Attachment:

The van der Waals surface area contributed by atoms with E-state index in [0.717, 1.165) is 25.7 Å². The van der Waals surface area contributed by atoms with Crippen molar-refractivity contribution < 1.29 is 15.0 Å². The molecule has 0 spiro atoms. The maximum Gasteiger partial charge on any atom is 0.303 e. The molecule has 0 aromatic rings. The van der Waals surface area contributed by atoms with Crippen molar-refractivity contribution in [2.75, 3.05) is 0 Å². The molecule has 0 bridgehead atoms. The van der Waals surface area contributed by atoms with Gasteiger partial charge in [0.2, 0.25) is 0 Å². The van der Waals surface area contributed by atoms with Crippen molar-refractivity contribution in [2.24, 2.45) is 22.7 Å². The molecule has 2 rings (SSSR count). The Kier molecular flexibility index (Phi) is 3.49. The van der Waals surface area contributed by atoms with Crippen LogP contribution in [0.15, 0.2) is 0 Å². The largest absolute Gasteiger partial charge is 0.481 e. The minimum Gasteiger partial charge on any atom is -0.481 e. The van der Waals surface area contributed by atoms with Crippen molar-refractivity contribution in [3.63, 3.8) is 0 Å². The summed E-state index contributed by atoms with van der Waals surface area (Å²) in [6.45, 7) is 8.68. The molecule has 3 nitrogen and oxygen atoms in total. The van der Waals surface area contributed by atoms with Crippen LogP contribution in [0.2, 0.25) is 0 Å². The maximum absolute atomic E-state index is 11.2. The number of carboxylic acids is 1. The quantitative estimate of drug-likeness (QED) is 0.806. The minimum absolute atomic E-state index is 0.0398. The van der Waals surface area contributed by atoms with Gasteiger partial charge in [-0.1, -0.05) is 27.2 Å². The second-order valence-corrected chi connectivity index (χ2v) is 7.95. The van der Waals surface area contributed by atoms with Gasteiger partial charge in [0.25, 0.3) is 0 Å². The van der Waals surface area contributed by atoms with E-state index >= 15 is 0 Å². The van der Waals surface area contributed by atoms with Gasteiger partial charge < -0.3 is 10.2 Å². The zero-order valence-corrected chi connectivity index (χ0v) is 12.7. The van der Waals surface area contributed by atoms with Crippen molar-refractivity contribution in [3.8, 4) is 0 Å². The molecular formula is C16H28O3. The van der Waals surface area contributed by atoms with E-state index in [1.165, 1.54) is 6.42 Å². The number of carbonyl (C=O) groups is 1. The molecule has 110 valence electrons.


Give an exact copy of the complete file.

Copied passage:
The van der Waals surface area contributed by atoms with E-state index in [0.717, 1.165) is 25.7 Å². The van der Waals surface area contributed by atoms with Crippen molar-refractivity contribution < 1.29 is 15.0 Å². The molecule has 0 spiro atoms. The maximum Gasteiger partial charge on any atom is 0.303 e. The molecule has 0 aromatic rings. The van der Waals surface area contributed by atoms with Crippen molar-refractivity contribution in [2.75, 3.05) is 0 Å². The molecule has 0 bridgehead atoms. The van der Waals surface area contributed by atoms with Gasteiger partial charge in [0.2, 0.25) is 0 Å². The van der Waals surface area contributed by atoms with Crippen molar-refractivity contribution in [2.24, 2.45) is 22.7 Å². The molecule has 2 rings (SSSR count). The Kier molecular flexibility index (Phi) is 3.49. The van der Waals surface area contributed by atoms with Crippen LogP contribution in [0.15, 0.2) is 0 Å². The largest absolute Gasteiger partial charge is 0.481 e. The minimum Gasteiger partial charge on any atom is -0.481 e. The van der Waals surface area contributed by atoms with Crippen molar-refractivity contribution in [3.63, 3.8) is 0 Å². The summed E-state index contributed by atoms with van der Waals surface area (Å²) in [6.45, 7) is 8.68. The molecule has 3 nitrogen and oxygen atoms in total. The van der Waals surface area contributed by atoms with Crippen LogP contribution in [0.2, 0.25) is 0 Å². The maximum absolute atomic E-state index is 11.2. The number of carboxylic acids is 1. The quantitative estimate of drug-likeness (QED) is 0.806. The minimum absolute atomic E-state index is 0.0398. The van der Waals surface area contributed by atoms with Gasteiger partial charge in [-0.1, -0.05) is 27.2 Å². The second-order valence-corrected chi connectivity index (χ2v) is 7.95. The van der Waals surface area contributed by atoms with Gasteiger partial charge in [0.25, 0.3) is 0 Å². The van der Waals surface area contributed by atoms with E-state index >= 15 is 0 Å². The van der Waals surface area contributed by atoms with Gasteiger partial charge < -0.3 is 10.2 Å². The zero-order valence-corrected chi connectivity index (χ0v) is 12.7. The van der Waals surface area contributed by atoms with Crippen molar-refractivity contribution in [3.8, 4) is 0 Å². The molecular formula is C16H28O3. The van der Waals surface area contributed by atoms with E-state index in [1.165, 1.54) is 6.42 Å². The number of carbonyl (C=O) groups is 1. The molecule has 110 valence electrons.